Dissertation (n.) A formal or elaborate argumentative discourse, oral or written; a disquisition; an essay; a discussion; as, Dissertations on the Prophecies.

Dissociation (n.) The act of dissociating or disuniting; a state of separation; disunion.

Dissociation (n.) The process by which a compound body breaks up into simpler constituents; -- said particularly of the action of heat on gaseous or volatile substances; as, the dissociation of the sulphur molecules; the dissociation of ammonium chloride into hydrochloric acid and ammonia.

Distillation (n.) The act of falling in drops, or the act of pouring out in drops.

Distillation (n.) That which falls in drops.

Distillation (n.) The substance extracted by distilling.

Distribution (n.) The act of distributing or dispensing; the act of dividing or apportioning among several or many; apportionment; as, the distribution of an estate among heirs or children.

Distribution (n.) Separation into parts or classes; arrangement of anything into parts; disposition; classification.

Distribution (n.) That which is distributed.

Distribution (n.) A resolving a whole into its parts.

Distribution (n.) The sorting of types and placing them in their proper boxes in the cases.

Distribution (n.) The steps or operations by which steam is supplied to and withdrawn from the cylinder at each stroke of the piston; viz., admission, suppression or cutting off, release or exhaust, and compression of exhaust steam prior to the next admission.

Disturbation (n.) Act of disturbing; disturbance.

Disvaluation (n.) Disesteem; depreciation; disrepute.

Divarication (n.) A separation into two parts or branches; a forking; a divergence.

Divarication (n.) An ambiguity of meaning; a disagreement of difference in opinion.

Divarication (n.) A divergence of

Divinization (n.) A making divine.

Dynamization () The act of setting free the dynamic powers of a medicine, as by shaking the bottle containing it.

Edulcoration (n.) The act of sweetening or edulcorating.

Edulcoration (n.) The act of freeing from acids or any soluble substances, by affusions of water.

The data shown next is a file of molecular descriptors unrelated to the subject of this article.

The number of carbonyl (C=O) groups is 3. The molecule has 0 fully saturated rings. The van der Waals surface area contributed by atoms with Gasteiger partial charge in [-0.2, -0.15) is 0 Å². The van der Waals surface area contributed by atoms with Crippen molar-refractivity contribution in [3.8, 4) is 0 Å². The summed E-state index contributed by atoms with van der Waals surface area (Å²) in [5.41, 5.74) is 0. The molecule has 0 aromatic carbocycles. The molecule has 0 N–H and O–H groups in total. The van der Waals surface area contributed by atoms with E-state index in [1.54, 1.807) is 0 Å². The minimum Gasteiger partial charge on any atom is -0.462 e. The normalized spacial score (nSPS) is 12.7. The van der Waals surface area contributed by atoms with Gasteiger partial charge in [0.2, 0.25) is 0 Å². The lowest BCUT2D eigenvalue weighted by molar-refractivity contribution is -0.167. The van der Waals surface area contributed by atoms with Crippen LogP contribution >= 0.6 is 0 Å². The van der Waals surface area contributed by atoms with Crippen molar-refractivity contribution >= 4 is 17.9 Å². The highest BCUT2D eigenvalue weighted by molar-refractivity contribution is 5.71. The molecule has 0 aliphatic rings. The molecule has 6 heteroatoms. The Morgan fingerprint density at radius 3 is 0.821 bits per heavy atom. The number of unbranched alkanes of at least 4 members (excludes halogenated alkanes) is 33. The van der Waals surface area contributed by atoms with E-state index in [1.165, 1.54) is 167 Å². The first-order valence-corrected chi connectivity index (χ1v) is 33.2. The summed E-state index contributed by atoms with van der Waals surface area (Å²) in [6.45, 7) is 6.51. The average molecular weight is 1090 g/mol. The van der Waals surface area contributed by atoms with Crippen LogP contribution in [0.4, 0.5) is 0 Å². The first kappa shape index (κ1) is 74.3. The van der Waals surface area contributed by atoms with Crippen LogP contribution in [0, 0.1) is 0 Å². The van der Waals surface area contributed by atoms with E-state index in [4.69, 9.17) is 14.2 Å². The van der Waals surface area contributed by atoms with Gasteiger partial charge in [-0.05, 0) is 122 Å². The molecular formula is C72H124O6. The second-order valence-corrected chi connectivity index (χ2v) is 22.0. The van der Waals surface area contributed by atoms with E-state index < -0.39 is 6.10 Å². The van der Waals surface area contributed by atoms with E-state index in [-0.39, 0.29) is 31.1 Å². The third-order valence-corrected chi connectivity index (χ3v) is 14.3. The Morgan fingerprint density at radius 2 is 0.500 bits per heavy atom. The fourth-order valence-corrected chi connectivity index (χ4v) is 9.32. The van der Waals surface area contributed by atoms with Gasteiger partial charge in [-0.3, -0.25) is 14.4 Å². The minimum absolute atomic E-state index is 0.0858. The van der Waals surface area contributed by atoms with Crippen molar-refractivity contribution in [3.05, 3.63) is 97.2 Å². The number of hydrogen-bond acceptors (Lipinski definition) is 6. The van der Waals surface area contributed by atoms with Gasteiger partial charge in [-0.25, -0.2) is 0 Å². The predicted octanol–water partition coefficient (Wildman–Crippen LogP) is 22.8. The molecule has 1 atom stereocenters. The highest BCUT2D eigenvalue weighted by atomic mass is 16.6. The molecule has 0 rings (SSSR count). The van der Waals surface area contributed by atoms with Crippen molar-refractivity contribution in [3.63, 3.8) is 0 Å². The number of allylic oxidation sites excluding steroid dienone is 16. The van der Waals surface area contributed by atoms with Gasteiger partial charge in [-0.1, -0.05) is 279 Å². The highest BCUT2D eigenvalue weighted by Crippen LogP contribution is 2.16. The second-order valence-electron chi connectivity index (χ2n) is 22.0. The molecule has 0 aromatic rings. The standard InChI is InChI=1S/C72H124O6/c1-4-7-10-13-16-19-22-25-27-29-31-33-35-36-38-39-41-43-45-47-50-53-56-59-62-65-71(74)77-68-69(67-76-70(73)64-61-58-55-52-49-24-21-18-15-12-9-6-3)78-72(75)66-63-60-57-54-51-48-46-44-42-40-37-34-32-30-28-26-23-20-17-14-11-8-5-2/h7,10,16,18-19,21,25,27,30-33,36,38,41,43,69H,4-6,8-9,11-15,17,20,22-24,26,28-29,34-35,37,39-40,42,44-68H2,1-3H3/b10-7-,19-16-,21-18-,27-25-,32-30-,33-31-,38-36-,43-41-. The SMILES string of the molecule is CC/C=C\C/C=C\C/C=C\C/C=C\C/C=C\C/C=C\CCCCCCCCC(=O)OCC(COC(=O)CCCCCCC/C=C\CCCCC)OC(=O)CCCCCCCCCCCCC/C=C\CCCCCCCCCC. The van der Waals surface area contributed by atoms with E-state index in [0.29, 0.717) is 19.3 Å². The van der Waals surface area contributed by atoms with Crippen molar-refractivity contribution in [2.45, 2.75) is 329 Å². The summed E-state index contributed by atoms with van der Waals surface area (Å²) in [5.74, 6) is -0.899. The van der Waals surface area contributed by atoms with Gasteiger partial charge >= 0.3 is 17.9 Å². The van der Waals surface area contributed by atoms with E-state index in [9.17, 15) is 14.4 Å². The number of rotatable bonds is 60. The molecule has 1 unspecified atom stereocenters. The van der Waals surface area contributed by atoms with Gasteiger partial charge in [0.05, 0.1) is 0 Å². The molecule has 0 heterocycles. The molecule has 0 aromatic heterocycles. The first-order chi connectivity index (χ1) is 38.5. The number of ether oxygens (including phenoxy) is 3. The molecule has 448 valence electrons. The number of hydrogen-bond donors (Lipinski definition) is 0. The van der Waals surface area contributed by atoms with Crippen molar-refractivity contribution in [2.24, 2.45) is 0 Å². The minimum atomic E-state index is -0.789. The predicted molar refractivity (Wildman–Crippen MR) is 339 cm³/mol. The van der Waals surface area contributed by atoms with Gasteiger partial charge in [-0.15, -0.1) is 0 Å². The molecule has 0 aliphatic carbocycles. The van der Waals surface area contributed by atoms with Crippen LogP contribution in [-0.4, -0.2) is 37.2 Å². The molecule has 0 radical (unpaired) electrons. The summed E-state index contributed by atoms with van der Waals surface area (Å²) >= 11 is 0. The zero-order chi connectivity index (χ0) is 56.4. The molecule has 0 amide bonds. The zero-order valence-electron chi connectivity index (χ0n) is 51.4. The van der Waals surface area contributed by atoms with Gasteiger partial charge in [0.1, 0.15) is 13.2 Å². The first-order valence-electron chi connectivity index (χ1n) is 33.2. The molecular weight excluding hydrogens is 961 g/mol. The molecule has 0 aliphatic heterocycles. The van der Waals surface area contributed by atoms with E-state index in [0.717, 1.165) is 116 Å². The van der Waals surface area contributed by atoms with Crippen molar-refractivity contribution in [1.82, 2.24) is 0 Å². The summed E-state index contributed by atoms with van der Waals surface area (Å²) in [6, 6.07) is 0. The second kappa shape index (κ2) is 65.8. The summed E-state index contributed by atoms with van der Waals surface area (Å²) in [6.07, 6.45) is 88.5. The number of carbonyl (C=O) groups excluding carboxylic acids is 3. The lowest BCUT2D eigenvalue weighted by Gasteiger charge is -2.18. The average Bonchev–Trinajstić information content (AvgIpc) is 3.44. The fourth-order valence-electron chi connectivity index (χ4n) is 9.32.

Effectuation (n.) Act of effectuating.

Effemination (n.) Effeminacy; womanishness.

Elementation (n.) Instruction in the elements or first principles.

Elucubration (n.) See Lucubration.

Emargination (n.) The act of notching or indenting the margin, or the state of being so notched; also, a notch or shallow sinus in a margin.

Emasculation (n.) The act of depriving of virility, or the state of being so deprived; castration.

Emasculation (n.) The act of depriving, or state of being deprived, of vigor or strength; unmanly weakness.

Endenization (n.) The act of naturalizing.

Engraftation (n.) Alt. of Engraftment

Equalization (n.) The act of equalizing, or state of being equalized.

Equivocation (n.) The use of expressions susceptible of a double signification, with a purpose to mislead.

Eternization (n.) The act of eternizing; the act of rendering immortal or famous.

Etherization (n.) The administration of ether to produce insensibility.

Etherization (n.) The state of the system under the influence of ether.

Eventilation (n.) The act of eventilating; discussion.

Evisceration (a.) A disemboweling.

Exacerbation (n.) The act rendering more violent or bitter; the state of being exacerbated or intensified in violence or malignity; as, exacerbation of passion.

Exacerbation (n.) A periodical increase of violence in a disease, as in remittent or continious fever; an increased energy of diseased and painful action.

Exacervation (n.) The act of heaping up.

Exaggeration (n.) The act of heaping or piling up.

Exaggeration (n.) The act of exaggerating; the act of doing or representing in an excessive manner; a going beyond the bounds of truth reason, or justice; a hyperbolical representation; hyperbole; overstatement.

Exaggeration (n.) A representation of things beyond natural life, in expression, beauty, power, vigor.

Exasperation (n.) The act of exasperating or the state of being exasperated; irritation; keen or bitter anger.

Exasperation (n.) Increase of violence or malignity; aggravation; exacerbation.

Exauguration (n.) The act of exaugurating; desecration.

Excalceation (n.) The act of depriving or divesting of shoes.

Excalfaction (n.) A heating or warming; calefaction.

Excogitation (n.) The act of excogitating; a devising in the thoughts; invention; contrivance.

Excruciation (n.) The act of inflicting agonizing pain, or the state of being thus afflicted; that which excruciates; torture.

Exenteration (n.) Act of exenterating.

Exercitation (n.) exercise; practice; use.

Exheredation (n.) A disinheriting; disherisor.

Exhilaration (n.) The act of enlivening the spirits; the act of making glad or cheerful; a gladdening.

Exhilaration (n.) The state of being enlivened or cheerful.

Existimation (n.) Esteem; opinion; reputation.